It is intersting to note that Altaf Hussain and his senior colleagues are more vocal than any other political party about the army`s espanded role in security affairs in Punjab and KP but they do not want the army to do anything in their political domain --- Karachi.
By Dr Hasan Askari Rizvi
It is the irony of Pakistani politics that politicians criticise the army for undermining the political process but they do not hesitate to seek out the army top brass to serve their partisan political agendas. For the last couple of weeks, different political leaders have been demanding the deployment of the army in Karachi, Punjab and Khyber Pakhtunkhwa (KP) to cope with killings and other internal security issues.
The polemical exchanges among the political leaders on calling out the army began when some political leaders argued that the army might be called in Karachi to end target killings and other violent incidents. On January 14, Shahi Syed, Sindh President of the ANP, demanded military action to restore security in Karachi. Chaudhry Shujaat Hussain said on January 23 that there was nothing wrong in summoning the army for restoring peace in Karachi. As the PML-N and the MQM began trading charges and counter-charges, some PML-N leaders hinted at the need to secure law and order in Karachi by deploying the army.
The MQM was perturbed by these statements, especially by the ANP’s demand for a military operation in Karachi because the former views the latter as a political rival. It not only rejected the demand but also launched a counter-offensive by demanding the summoning of the army in KP for maintaining peace and order. The MQM chief, Altaf Hussain, made a more categorical demand for Punjab. He said on January 24: “Martial law should be imposed in Punjab since crimes against women and kidnappings for ransom are rife in the province.”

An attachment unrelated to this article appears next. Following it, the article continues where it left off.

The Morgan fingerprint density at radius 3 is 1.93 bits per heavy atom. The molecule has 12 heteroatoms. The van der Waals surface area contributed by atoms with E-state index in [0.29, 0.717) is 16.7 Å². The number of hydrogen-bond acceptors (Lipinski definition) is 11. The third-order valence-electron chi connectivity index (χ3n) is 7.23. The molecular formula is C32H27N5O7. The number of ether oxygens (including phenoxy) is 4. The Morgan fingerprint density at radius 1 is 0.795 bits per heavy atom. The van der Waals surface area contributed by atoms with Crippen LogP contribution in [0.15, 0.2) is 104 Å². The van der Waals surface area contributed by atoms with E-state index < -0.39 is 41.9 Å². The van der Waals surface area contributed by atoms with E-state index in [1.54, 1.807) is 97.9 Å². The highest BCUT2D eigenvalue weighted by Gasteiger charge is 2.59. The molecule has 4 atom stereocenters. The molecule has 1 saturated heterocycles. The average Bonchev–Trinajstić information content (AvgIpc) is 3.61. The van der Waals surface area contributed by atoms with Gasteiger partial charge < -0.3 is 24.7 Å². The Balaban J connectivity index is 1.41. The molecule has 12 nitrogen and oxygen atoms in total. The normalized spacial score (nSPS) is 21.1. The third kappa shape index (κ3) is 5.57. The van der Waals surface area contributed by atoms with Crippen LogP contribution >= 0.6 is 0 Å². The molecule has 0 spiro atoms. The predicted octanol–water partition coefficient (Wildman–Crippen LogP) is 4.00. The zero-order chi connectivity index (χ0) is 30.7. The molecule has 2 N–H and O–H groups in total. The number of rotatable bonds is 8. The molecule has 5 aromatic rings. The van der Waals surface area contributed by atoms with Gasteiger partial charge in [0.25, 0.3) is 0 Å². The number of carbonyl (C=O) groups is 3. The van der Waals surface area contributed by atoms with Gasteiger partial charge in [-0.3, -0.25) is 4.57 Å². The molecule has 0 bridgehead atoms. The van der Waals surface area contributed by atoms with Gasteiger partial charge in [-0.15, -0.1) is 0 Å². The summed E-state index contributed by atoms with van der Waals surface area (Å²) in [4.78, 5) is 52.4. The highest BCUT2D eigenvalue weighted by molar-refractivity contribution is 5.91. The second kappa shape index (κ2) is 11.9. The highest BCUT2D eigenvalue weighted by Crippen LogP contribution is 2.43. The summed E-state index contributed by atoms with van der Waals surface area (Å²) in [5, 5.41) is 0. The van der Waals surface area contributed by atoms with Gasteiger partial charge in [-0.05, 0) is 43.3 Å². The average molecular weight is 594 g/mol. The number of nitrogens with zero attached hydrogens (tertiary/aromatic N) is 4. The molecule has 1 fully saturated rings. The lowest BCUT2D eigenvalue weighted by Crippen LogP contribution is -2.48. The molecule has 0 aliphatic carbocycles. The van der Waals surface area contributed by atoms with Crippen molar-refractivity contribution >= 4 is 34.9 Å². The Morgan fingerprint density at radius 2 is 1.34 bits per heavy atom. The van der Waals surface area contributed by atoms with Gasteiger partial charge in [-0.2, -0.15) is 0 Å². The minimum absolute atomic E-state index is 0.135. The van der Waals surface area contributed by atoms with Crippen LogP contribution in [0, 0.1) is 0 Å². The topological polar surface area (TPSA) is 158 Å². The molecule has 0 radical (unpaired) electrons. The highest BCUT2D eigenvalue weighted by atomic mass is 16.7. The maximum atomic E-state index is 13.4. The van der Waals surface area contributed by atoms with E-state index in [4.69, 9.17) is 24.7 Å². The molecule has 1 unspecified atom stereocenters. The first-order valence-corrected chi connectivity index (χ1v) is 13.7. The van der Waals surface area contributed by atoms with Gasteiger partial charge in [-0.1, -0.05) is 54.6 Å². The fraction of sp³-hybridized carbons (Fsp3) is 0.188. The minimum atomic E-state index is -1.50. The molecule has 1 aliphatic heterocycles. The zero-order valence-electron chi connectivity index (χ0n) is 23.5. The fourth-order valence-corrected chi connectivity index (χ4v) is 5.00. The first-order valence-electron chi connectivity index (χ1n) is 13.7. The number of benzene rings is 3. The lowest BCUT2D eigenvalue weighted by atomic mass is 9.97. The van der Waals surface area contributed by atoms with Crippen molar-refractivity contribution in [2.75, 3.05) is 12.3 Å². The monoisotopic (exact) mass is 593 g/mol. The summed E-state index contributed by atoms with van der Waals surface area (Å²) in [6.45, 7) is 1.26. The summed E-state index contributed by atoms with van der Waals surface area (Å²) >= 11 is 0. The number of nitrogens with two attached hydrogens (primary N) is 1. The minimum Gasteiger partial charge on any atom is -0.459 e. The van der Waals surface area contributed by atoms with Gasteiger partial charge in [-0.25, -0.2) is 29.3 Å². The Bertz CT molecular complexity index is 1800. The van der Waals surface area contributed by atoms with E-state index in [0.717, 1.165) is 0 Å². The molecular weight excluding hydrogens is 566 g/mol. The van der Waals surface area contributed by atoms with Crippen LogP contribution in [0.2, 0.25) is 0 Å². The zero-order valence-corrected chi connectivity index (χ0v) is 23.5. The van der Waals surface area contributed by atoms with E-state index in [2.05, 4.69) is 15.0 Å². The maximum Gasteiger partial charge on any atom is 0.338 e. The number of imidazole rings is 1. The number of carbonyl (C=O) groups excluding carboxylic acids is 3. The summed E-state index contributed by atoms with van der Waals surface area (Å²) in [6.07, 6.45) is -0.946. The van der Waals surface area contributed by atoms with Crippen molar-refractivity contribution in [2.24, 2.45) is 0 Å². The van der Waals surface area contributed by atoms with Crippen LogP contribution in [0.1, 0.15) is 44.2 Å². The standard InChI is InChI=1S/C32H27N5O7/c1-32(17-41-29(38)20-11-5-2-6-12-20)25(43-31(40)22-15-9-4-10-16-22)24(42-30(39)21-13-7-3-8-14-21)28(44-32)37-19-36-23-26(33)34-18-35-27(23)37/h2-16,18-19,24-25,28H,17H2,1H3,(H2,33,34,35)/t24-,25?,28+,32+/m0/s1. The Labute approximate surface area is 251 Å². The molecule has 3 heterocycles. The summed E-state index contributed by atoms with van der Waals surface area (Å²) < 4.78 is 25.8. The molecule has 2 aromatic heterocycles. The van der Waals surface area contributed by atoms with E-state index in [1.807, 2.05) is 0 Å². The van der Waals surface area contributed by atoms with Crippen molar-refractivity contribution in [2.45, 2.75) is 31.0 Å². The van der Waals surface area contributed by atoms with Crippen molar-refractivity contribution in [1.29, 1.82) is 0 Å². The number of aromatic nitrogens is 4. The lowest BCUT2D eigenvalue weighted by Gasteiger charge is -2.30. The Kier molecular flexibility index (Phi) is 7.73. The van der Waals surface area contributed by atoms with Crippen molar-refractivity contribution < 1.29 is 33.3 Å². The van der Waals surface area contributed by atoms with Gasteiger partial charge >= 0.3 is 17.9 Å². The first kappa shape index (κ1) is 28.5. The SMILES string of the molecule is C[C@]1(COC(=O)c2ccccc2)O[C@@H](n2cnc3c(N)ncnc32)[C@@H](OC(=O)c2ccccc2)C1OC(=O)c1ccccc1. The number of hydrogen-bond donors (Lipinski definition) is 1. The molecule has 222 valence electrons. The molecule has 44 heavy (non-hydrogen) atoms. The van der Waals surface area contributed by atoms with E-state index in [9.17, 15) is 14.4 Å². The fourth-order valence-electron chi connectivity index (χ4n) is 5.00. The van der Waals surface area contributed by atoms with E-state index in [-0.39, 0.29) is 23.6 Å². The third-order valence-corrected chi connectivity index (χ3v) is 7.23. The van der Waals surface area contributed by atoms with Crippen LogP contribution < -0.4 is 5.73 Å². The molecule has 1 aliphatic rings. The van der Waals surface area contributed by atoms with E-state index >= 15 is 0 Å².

Another popular discourse with Altaf Hussain is revolution against feudal, moneyed and corrupt people. He talked of revolution towards the end of 2010 and asked the top brass of the military to support such a revolution, which his party was expected to sponsor. He returned to this theme in his January 24 statement and sought the military’s cooperation by warning them of the consequences of staying away. He remarked, “If the armed forces do not act now, they will also be put in the dock in case of a revolution by the people.” He also said that if needed he would come to Pakistan in military uniform.
The standard operating procedure in the MQM is that if Altaf Hussain says something the senior party members play the same tune until Altaf Hussain gives them a new political theme. The Pakistan-based MQM leaders have since been talking either of revolution (without defining how it would be pursued) or the need for army deployment in KP and Punjab. Currently, the MQM is engaged in hard-hitting recriminations against the PML-N against the backdrop of Altaf Hussain’s criticism of Nawaz Sharif and the PML-N.
It is interesting to note that Altaf Hussain and his senior colleagues are more vocal than any other political party about the army’s expanded role in security affairs in Punjab and KP but they do not want the army to do anything in their political domain — Karachi. They also want the army to back an Altaf-led revolution whose nature and direction is yet to be articulated.